When castration is being considered for an older dog, the benefits must be
weighed against any risks associated with the anesthetic. and surgery. Since
castration surgery is seldom associated with any complications, it is the anesthetic.
that is the primary concern. If castration is being considered as a separate
procedure for a medical reason (prostatic enlargement, testicular tumors, perianal
tumors), then there is a significant benefit to the dog's health, comfort and
perhaps longevity, in having the castration performed. If the dog is exhibiting
any undesirable behaviours that might be improved by castration (roaming, masturbation,
mounting, inter-dog aggression, excessive sexual interest or marking), there
may also be a significant benefit to be gained from castration. Although not
infallible, a physical examination and any additional screening that your veterinary
surgeon may feel is appropriate such as blood and urine tests or ECG/EKG can help
to evaluate the level of risk posed by the anesthetic. These tests can also
help the veterinarian determine which anesthetic. protocol would be safest for
your pet. Since many older pets require anesthesia for other procedures (e.g.
growth removal, preventive dentistry), the benefits can often be further increased,
and the number of anesthetic. procedures reduced by performing the castration
along with the other health maintenance procedures.
What age is best for preventive castration?
A number of studies have shown that castration is as effective at preventing
male associated behavior problems as it is at reducing them. This means that
whether the pet is castrated post-puberty (e.g. 1 year or older) or pre-puberty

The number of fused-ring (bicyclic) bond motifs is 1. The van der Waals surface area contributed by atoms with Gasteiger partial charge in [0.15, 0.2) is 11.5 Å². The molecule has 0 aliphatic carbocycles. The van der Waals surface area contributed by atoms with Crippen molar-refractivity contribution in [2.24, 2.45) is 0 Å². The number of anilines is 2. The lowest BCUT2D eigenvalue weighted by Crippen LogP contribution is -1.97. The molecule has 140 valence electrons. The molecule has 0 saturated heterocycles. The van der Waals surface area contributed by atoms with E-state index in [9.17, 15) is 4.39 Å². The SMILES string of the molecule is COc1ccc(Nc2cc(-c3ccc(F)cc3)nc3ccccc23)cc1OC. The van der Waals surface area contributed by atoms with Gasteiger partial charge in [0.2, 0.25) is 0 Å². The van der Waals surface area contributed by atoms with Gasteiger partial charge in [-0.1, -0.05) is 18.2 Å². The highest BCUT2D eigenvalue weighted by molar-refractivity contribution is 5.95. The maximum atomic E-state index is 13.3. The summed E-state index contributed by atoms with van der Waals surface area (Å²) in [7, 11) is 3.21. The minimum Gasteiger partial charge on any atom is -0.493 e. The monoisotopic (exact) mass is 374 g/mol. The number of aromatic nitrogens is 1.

(e.g. 2 months of age) the behavioral effects are likely to be the same. There
is, however, anecdotal evidence that dogs that are sexually experienced are
more likely to retain their sexual habits after castration, compared to those
dogs that have had little or no sexual experience prior to castration. Recently
it has been advocated that castration be performed at as young an age as is
practical, to ensure that it is done before the pet has a chance to breed. This
is most important in animal shelters since it allows them to ensure that every
dog adopted has already been castrated. To date, studies have shown that castration
is safe, and has no long term detrimental effects on health or behavior, regardless
of the age that it is performed. In some cases a puppy may be neutered as young
as 2 months of age. Reports from these studies suggest that the surgery is often
shorter and that recovery is quicker with less postoperative discomfort. However,
many people like to wait until the animal is older, waiting until all vaccinations
are complete before admitting the pet into the hospital for surgery. However,
if general anesthesia is needed prior to the vaccinations being completed for
any other reason (e.g. suturing a cut, removing quills) this could be an excellent
time to consider castration. In summary, there seems to be no behavioral or
medical benefit to waiting until a dog is "mature" to perform a castration.
My dog has retained testicles - what does this mean?
During fetal development or shortly after birth, the testicles will descend
into the scrotal sac. In some dogs the testicles may not descend fully. In many
cases this is believed to be a genetic tendency. These dogs are known as either
unilateral (one testicle) or bilateral (both testicles) cryptorchids. The testicle
may be retained in the abdomen or anywhere between the abdominal cavity and
the external sac. Retained testicles do not usually produce sperm, but they
will produce hormones, which can lead to any of the behavioral changes or medical
problems previously discussed. In fact, retained testicles may be more prone
to developing cancer. At the very least, it would be extremely difficult to
determine if a testicle which is located in the abdomen, begins to develop cancer,
since it cannot be palpated until it is greatly enlarged. All dogs with retained
testicles should be neutered for medical and behavioral reasons, and to ensure
that this genetic abnormality is not perpetuated.